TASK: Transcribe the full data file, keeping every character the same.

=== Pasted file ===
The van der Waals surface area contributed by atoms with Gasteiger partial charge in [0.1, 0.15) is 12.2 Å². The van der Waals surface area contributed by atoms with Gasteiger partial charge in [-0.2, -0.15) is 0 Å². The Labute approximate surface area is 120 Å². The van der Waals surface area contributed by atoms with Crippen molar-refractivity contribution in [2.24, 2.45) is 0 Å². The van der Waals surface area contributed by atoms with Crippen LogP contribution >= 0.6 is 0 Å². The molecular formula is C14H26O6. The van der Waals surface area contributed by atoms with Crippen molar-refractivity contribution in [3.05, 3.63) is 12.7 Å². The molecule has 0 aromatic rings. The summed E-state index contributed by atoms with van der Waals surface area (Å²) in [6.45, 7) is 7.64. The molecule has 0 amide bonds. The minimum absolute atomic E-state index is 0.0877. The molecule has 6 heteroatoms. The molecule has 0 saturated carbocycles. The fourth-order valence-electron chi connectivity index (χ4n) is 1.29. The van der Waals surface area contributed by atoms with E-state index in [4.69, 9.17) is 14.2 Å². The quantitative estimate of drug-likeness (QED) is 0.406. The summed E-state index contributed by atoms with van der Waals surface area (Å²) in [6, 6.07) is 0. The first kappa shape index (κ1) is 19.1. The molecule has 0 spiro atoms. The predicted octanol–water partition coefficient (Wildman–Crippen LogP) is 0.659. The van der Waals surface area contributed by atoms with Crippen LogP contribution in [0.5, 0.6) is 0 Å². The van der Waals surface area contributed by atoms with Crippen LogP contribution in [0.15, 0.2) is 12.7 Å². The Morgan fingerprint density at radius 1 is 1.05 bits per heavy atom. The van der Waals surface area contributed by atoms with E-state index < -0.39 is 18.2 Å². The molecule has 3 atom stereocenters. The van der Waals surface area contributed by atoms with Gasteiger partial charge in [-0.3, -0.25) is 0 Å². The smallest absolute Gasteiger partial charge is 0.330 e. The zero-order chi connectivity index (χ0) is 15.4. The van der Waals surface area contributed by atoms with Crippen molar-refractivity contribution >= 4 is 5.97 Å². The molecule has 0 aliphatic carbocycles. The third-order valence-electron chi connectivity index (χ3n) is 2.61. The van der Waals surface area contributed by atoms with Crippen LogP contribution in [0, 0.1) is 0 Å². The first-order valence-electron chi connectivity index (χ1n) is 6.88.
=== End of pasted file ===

The van der Waals surface area contributed by atoms with Gasteiger partial charge in [0.1, 0.15) is 12.2 Å². The van der Waals surface area contributed by atoms with Gasteiger partial charge in [-0.2, -0.15) is 0 Å². The Labute approximate surface area is 120 Å². The van der Waals surface area contributed by atoms with Crippen molar-refractivity contribution in [2.24, 2.45) is 0 Å². The van der Waals surface area contributed by atoms with Crippen LogP contribution >= 0.6 is 0 Å². The molecular formula is C14H26O6. The van der Waals surface area contributed by atoms with Crippen molar-refractivity contribution in [3.05, 3.63) is 12.7 Å². The molecule has 0 aromatic rings. The summed E-state index contributed by atoms with van der Waals surface area (Å²) in [6.45, 7) is 7.64. The molecule has 0 amide bonds. The minimum absolute atomic E-state index is 0.0877. The molecule has 6 heteroatoms. The molecule has 0 saturated carbocycles. The fourth-order valence-electron chi connectivity index (χ4n) is 1.29. The van der Waals surface area contributed by atoms with E-state index in [4.69, 9.17) is 14.2 Å². The quantitative estimate of drug-likeness (QED) is 0.406. The summed E-state index contributed by atoms with van der Waals surface area (Å²) in [6, 6.07) is 0. The first kappa shape index (κ1) is 19.1. The molecule has 0 spiro atoms. The predicted octanol–water partition coefficient (Wildman–Crippen LogP) is 0.659. The van der Waals surface area contributed by atoms with Crippen LogP contribution in [0.5, 0.6) is 0 Å². The van der Waals surface area contributed by atoms with Crippen LogP contribution in [0.15, 0.2) is 12.7 Å². The Morgan fingerprint density at radius 1 is 1.05 bits per heavy atom. The van der Waals surface area contributed by atoms with E-state index < -0.39 is 18.2 Å². The molecule has 3 atom stereocenters. The van der Waals surface area contributed by atoms with Gasteiger partial charge in [-0.3, -0.25) is 0 Å². The smallest absolute Gasteiger partial charge is 0.330 e. The zero-order chi connectivity index (χ0) is 15.4. The van der Waals surface area contributed by atoms with Crippen molar-refractivity contribution >= 4 is 5.97 Å². The molecule has 0 aliphatic carbocycles. The third-order valence-electron chi connectivity index (χ3n) is 2.61. The van der Waals surface area contributed by atoms with Crippen LogP contribution in [0, 0.1) is 0 Å². The first-order valence-electron chi connectivity index (χ1n) is 6.88.